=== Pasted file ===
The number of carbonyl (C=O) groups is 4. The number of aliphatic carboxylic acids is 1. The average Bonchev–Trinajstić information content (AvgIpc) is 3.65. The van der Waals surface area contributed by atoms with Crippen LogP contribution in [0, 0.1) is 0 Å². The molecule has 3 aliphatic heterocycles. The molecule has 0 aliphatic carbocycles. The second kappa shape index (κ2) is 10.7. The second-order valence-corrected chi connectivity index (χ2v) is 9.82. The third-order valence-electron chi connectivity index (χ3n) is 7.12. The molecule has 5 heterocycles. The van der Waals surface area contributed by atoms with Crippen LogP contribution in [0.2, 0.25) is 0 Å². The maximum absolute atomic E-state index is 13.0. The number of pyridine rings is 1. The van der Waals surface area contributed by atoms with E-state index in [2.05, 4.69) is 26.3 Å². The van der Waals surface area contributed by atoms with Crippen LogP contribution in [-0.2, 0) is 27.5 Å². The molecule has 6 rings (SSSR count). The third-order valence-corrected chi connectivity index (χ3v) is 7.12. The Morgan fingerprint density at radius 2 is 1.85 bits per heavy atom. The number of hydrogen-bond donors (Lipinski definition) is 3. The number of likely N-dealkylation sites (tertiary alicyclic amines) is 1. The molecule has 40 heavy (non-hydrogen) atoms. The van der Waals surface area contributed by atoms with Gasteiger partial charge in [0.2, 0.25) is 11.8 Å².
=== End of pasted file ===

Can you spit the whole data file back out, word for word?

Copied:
The number of carbonyl (C=O) groups is 4. The number of aliphatic carboxylic acids is 1. The average Bonchev–Trinajstić information content (AvgIpc) is 3.65. The van der Waals surface area contributed by atoms with Crippen LogP contribution in [0, 0.1) is 0 Å². The molecule has 3 aliphatic heterocycles. The molecule has 0 aliphatic carbocycles. The second kappa shape index (κ2) is 10.7. The second-order valence-corrected chi connectivity index (χ2v) is 9.82. The third-order valence-electron chi connectivity index (χ3n) is 7.12. The molecule has 5 heterocycles. The van der Waals surface area contributed by atoms with Crippen LogP contribution in [0.2, 0.25) is 0 Å². The maximum absolute atomic E-state index is 13.0. The number of pyridine rings is 1. The van der Waals surface area contributed by atoms with E-state index in [2.05, 4.69) is 26.3 Å². The van der Waals surface area contributed by atoms with Crippen LogP contribution in [-0.2, 0) is 27.5 Å². The molecule has 6 rings (SSSR count). The third-order valence-corrected chi connectivity index (χ3v) is 7.12. The Morgan fingerprint density at radius 2 is 1.85 bits per heavy atom. The number of hydrogen-bond donors (Lipinski definition) is 3. The number of likely N-dealkylation sites (tertiary alicyclic amines) is 1. The molecule has 40 heavy (non-hydrogen) atoms. The van der Waals surface area contributed by atoms with Gasteiger partial charge in [0.2, 0.25) is 11.8 Å².